Leading Care: Senior Madeline Stadler and the Student Nurses’ Association of Pennsylvania
How did you rise to this leadership position? I have been involved with SNAP both on the state and local level since my freshman year. Sophomore year, I ran and was elected as Secretary/Treasurer for the state board. My junior year, I knew I wanted to become more involved at the state level so I decided to run for President.
Who influenced you? Dr. Weingarten has been a major mentor in my SNAP journey. She is the one who first encouraged me to get involved with SNAP. In addition, the SNAP state board has two professional consultants and an executive director who have also been mentors. Finally, former SNAP Presidents Meghan Long and Marcus Henderson have been great mentors in my SNAP Presidency.
Why is it important to you? Why are you enthusiastic about your work in this role? I love getting the opportunity to meet different nursing students from across the state and across the country when I attend the National Student Nurses’ Conventions. It excites me to see such a large group of students who are so passionate about the profession of nursing. Also, I love meeting new nursing students and encouraging them to get more involved.
What are the issues you deal with and what’s the biggest challenge in your area? The biggest challenge within SNAP is that Pennsylvania is such a large state. In some regions, there are alot of schools who are all really close which makes it easy to meet with them and facilitate partnerships between the schools. However, in other regions schools are not as close which makes communication a little more difficult.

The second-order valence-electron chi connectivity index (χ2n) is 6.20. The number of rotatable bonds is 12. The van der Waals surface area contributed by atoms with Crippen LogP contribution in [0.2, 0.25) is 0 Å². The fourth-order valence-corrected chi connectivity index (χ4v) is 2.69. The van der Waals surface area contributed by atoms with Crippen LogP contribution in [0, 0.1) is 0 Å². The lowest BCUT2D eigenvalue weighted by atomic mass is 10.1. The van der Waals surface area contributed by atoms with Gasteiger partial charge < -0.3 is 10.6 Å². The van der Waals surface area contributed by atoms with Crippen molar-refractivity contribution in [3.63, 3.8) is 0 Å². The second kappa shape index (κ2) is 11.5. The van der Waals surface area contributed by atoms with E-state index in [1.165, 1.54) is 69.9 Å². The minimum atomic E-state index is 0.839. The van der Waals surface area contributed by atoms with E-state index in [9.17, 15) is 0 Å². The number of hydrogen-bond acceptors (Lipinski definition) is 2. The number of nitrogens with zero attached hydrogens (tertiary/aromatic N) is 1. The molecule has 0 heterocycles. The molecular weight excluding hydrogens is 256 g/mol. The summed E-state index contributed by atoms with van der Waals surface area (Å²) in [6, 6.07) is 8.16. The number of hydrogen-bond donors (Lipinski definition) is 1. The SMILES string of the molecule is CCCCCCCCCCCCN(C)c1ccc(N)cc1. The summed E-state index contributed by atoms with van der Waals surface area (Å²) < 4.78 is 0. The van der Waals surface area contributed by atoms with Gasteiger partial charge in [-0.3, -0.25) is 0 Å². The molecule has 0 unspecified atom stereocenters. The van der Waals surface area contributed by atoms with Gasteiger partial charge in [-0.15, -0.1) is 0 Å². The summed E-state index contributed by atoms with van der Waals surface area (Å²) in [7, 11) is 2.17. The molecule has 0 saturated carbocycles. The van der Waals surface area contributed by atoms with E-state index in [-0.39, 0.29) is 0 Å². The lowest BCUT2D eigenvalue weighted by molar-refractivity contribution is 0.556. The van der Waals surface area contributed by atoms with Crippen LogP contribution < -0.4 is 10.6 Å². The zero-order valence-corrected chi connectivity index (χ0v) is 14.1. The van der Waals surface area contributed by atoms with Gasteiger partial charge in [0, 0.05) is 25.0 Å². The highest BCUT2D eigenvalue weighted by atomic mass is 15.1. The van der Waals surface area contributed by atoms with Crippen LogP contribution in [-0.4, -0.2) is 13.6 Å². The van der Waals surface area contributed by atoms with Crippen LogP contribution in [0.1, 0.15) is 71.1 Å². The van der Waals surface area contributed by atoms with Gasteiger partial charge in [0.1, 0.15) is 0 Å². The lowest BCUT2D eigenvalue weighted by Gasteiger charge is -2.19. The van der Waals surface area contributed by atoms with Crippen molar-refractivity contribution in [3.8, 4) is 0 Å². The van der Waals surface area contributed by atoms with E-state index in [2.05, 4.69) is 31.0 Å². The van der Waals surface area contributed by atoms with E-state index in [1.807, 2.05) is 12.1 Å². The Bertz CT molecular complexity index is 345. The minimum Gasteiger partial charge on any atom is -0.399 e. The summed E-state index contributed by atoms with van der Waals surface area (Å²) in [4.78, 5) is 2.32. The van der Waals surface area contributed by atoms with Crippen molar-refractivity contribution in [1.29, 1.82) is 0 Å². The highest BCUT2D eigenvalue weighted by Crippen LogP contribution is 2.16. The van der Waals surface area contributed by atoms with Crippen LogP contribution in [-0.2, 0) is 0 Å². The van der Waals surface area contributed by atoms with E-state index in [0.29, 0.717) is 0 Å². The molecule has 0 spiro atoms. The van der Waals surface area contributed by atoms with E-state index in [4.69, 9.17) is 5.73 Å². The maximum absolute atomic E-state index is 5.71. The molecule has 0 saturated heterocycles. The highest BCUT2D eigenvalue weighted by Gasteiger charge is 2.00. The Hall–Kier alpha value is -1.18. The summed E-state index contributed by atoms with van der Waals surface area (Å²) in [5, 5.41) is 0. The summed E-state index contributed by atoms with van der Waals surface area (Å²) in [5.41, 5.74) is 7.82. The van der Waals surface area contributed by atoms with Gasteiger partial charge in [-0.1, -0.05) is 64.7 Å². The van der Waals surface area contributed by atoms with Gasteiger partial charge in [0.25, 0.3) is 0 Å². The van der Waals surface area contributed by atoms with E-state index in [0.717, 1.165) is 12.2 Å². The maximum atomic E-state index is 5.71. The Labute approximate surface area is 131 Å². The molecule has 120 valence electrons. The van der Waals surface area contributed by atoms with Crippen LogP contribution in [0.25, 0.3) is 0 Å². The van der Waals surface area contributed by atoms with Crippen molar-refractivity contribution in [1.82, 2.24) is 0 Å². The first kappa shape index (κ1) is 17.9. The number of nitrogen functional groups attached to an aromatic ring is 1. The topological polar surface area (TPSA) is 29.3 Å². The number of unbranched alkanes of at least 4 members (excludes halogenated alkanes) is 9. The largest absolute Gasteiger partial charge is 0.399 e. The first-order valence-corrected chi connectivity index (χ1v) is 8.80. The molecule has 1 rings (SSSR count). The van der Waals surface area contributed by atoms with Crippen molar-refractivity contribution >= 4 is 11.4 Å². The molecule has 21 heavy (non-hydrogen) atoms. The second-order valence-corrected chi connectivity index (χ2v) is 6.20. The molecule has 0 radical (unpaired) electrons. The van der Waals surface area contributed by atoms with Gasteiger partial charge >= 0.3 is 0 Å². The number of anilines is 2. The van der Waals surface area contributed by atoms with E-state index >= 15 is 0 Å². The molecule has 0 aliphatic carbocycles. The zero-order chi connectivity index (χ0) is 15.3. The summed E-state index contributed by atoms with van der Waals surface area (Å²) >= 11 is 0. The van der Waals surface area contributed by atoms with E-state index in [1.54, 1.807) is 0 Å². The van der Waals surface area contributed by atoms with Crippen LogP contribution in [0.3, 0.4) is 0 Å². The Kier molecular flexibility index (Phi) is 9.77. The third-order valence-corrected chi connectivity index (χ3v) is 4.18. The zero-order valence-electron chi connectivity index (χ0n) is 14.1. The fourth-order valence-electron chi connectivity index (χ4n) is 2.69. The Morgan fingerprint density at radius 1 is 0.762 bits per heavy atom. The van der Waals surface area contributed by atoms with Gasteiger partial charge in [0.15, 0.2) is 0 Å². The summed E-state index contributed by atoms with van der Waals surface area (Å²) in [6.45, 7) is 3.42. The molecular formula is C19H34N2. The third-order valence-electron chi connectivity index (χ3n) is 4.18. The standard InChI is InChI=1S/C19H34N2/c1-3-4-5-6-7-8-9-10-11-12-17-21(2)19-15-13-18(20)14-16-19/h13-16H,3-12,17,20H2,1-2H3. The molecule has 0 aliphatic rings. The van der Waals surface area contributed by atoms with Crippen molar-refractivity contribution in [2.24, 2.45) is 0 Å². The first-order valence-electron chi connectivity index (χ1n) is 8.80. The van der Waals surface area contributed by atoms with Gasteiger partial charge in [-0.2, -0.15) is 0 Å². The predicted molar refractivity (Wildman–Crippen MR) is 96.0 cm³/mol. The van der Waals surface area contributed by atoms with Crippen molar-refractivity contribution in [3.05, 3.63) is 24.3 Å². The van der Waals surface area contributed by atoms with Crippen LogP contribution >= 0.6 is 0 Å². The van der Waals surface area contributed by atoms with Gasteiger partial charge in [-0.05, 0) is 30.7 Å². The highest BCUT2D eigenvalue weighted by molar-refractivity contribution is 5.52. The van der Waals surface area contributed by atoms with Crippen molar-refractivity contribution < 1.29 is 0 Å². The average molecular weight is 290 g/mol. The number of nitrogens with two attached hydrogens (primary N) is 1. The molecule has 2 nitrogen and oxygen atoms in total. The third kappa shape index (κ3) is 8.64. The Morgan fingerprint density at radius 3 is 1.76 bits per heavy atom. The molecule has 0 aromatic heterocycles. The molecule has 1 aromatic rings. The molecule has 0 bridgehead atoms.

How are you effective in your role? What’s critical to your success in the role? I am effective in my role, because I help my board members achieve their full potential. Without a passionate and motivated board, SNAP would not be as successful. I discuss all my decisions with SNAP’s professional consultants and Executive Director before finalizing anything. They provide such good advice and as students I think this is especially important because we are still learning the ins and outs of what it means to be on a Board of Directors.
What’s your advice to someone who wants to be a leader in their area of interest? Get involved with the professional organization. It is a great way to learn more about that area and you get to meet leaders within the field. Also, ask questions. I have learned so much from asking questions to different nursing leaders that I have met.
What is your leadership philosophy? As a leader, the most important thing you can do is inspire and empower others to achieve their own goals and vision.
What’s your hope for our profession? I hope that nurses will continue to use their strong voices in the public sphere in order to continue advocating for our patients and advance the profession of nursing.